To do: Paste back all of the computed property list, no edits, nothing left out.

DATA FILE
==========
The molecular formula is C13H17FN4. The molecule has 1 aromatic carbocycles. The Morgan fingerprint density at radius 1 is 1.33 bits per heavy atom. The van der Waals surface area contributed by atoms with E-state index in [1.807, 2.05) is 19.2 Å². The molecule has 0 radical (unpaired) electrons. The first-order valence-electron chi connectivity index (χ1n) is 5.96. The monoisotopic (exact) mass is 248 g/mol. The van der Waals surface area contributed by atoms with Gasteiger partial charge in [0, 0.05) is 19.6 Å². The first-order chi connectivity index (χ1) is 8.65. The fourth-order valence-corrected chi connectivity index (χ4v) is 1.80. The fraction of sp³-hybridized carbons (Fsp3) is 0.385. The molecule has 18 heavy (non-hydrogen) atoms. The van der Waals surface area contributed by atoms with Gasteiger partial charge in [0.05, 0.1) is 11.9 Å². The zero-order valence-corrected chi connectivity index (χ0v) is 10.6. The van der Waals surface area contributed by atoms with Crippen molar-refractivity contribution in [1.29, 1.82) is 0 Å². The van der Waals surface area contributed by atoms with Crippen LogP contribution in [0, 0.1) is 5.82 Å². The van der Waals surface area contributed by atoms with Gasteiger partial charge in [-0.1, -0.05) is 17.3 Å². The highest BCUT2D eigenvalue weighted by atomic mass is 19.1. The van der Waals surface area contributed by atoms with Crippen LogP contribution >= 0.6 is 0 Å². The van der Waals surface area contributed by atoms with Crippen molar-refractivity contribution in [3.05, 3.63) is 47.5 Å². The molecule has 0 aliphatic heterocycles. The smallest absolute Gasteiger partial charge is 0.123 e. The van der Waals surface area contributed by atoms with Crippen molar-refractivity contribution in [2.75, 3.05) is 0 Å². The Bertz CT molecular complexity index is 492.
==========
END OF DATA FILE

The molecular formula is C13H17FN4. The molecule has 1 aromatic carbocycles. The Morgan fingerprint density at radius 1 is 1.33 bits per heavy atom. The van der Waals surface area contributed by atoms with E-state index in [1.807, 2.05) is 19.2 Å². The molecule has 0 radical (unpaired) electrons. The first-order valence-electron chi connectivity index (χ1n) is 5.96. The monoisotopic (exact) mass is 248 g/mol. The van der Waals surface area contributed by atoms with Gasteiger partial charge in [0, 0.05) is 19.6 Å². The first-order chi connectivity index (χ1) is 8.65. The fourth-order valence-corrected chi connectivity index (χ4v) is 1.80. The fraction of sp³-hybridized carbons (Fsp3) is 0.385. The molecule has 18 heavy (non-hydrogen) atoms. The van der Waals surface area contributed by atoms with Gasteiger partial charge in [0.05, 0.1) is 11.9 Å². The zero-order valence-corrected chi connectivity index (χ0v) is 10.6. The van der Waals surface area contributed by atoms with Crippen molar-refractivity contribution in [1.29, 1.82) is 0 Å². The van der Waals surface area contributed by atoms with Crippen LogP contribution in [0, 0.1) is 5.82 Å². The van der Waals surface area contributed by atoms with Gasteiger partial charge in [-0.1, -0.05) is 17.3 Å². The highest BCUT2D eigenvalue weighted by atomic mass is 19.1. The van der Waals surface area contributed by atoms with Crippen LogP contribution >= 0.6 is 0 Å². The van der Waals surface area contributed by atoms with Crippen molar-refractivity contribution in [3.05, 3.63) is 47.5 Å². The molecule has 0 aliphatic heterocycles. The smallest absolute Gasteiger partial charge is 0.123 e. The van der Waals surface area contributed by atoms with Crippen molar-refractivity contribution in [2.75, 3.05) is 0 Å². The Bertz CT molecular complexity index is 492.